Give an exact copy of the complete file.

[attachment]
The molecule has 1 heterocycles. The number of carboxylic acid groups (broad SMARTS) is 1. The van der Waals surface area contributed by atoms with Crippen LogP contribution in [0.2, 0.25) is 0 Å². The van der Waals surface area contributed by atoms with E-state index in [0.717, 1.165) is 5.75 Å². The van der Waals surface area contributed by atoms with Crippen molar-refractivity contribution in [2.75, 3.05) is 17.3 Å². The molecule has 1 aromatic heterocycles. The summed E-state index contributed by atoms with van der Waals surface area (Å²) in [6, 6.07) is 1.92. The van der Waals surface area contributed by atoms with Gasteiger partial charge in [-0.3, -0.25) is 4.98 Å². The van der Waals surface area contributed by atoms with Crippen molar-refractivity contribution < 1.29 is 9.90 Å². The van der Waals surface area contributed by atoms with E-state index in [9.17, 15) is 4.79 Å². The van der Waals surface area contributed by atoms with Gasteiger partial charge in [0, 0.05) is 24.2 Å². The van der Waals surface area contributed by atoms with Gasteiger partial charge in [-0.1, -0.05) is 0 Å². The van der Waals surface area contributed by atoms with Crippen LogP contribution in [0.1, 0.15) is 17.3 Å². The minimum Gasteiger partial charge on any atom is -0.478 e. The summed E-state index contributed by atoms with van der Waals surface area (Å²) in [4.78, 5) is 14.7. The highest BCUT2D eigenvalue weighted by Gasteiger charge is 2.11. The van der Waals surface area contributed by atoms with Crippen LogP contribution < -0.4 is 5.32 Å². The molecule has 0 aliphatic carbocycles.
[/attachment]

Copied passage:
The molecule has 1 heterocycles. The number of carboxylic acid groups (broad SMARTS) is 1. The van der Waals surface area contributed by atoms with Crippen LogP contribution in [0.2, 0.25) is 0 Å². The van der Waals surface area contributed by atoms with E-state index in [0.717, 1.165) is 5.75 Å². The van der Waals surface area contributed by atoms with Crippen molar-refractivity contribution in [2.75, 3.05) is 17.3 Å². The molecule has 1 aromatic heterocycles. The summed E-state index contributed by atoms with van der Waals surface area (Å²) in [6, 6.07) is 1.92. The van der Waals surface area contributed by atoms with Gasteiger partial charge in [-0.3, -0.25) is 4.98 Å². The van der Waals surface area contributed by atoms with Crippen molar-refractivity contribution < 1.29 is 9.90 Å². The van der Waals surface area contributed by atoms with E-state index in [9.17, 15) is 4.79 Å². The van der Waals surface area contributed by atoms with Gasteiger partial charge in [0, 0.05) is 24.2 Å². The van der Waals surface area contributed by atoms with Gasteiger partial charge in [-0.1, -0.05) is 0 Å². The van der Waals surface area contributed by atoms with Crippen LogP contribution in [0.1, 0.15) is 17.3 Å². The minimum Gasteiger partial charge on any atom is -0.478 e. The summed E-state index contributed by atoms with van der Waals surface area (Å²) in [4.78, 5) is 14.7. The highest BCUT2D eigenvalue weighted by Gasteiger charge is 2.11. The van der Waals surface area contributed by atoms with Crippen LogP contribution < -0.4 is 5.32 Å². The molecule has 0 aliphatic carbocycles.